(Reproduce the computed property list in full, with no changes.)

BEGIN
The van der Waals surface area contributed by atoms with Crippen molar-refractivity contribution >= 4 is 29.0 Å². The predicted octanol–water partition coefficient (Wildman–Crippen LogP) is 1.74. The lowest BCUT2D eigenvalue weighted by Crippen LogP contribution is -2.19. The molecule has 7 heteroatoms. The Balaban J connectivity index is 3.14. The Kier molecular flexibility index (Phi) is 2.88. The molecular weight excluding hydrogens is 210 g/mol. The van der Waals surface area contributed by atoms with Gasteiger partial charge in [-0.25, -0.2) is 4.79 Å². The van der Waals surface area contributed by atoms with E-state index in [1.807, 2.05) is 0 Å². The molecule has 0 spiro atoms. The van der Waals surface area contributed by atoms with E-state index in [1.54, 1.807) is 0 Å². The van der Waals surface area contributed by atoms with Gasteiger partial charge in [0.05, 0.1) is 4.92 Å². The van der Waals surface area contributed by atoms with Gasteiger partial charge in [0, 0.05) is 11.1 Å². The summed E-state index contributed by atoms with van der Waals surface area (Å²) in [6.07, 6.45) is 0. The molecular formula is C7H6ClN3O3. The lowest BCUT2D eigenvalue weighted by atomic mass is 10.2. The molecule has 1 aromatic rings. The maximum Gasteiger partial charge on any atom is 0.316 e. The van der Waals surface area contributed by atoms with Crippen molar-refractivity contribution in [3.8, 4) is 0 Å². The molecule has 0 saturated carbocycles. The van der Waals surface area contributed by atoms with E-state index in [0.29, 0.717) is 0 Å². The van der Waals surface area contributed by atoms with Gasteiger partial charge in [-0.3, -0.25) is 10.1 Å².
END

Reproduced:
The van der Waals surface area contributed by atoms with Crippen molar-refractivity contribution >= 4 is 29.0 Å². The predicted octanol–water partition coefficient (Wildman–Crippen LogP) is 1.74. The lowest BCUT2D eigenvalue weighted by Crippen LogP contribution is -2.19. The molecule has 7 heteroatoms. The Balaban J connectivity index is 3.14. The Kier molecular flexibility index (Phi) is 2.88. The molecular weight excluding hydrogens is 210 g/mol. The van der Waals surface area contributed by atoms with Gasteiger partial charge in [-0.25, -0.2) is 4.79 Å². The van der Waals surface area contributed by atoms with E-state index in [1.807, 2.05) is 0 Å². The molecule has 0 spiro atoms. The van der Waals surface area contributed by atoms with E-state index in [1.54, 1.807) is 0 Å². The van der Waals surface area contributed by atoms with Gasteiger partial charge in [0.05, 0.1) is 4.92 Å². The van der Waals surface area contributed by atoms with Gasteiger partial charge in [0, 0.05) is 11.1 Å². The summed E-state index contributed by atoms with van der Waals surface area (Å²) in [6.07, 6.45) is 0. The molecular formula is C7H6ClN3O3. The lowest BCUT2D eigenvalue weighted by atomic mass is 10.2. The molecule has 1 aromatic rings. The maximum Gasteiger partial charge on any atom is 0.316 e. The van der Waals surface area contributed by atoms with Crippen molar-refractivity contribution in [3.8, 4) is 0 Å². The molecule has 0 saturated carbocycles. The van der Waals surface area contributed by atoms with E-state index in [0.29, 0.717) is 0 Å². The van der Waals surface area contributed by atoms with Gasteiger partial charge in [-0.3, -0.25) is 10.1 Å².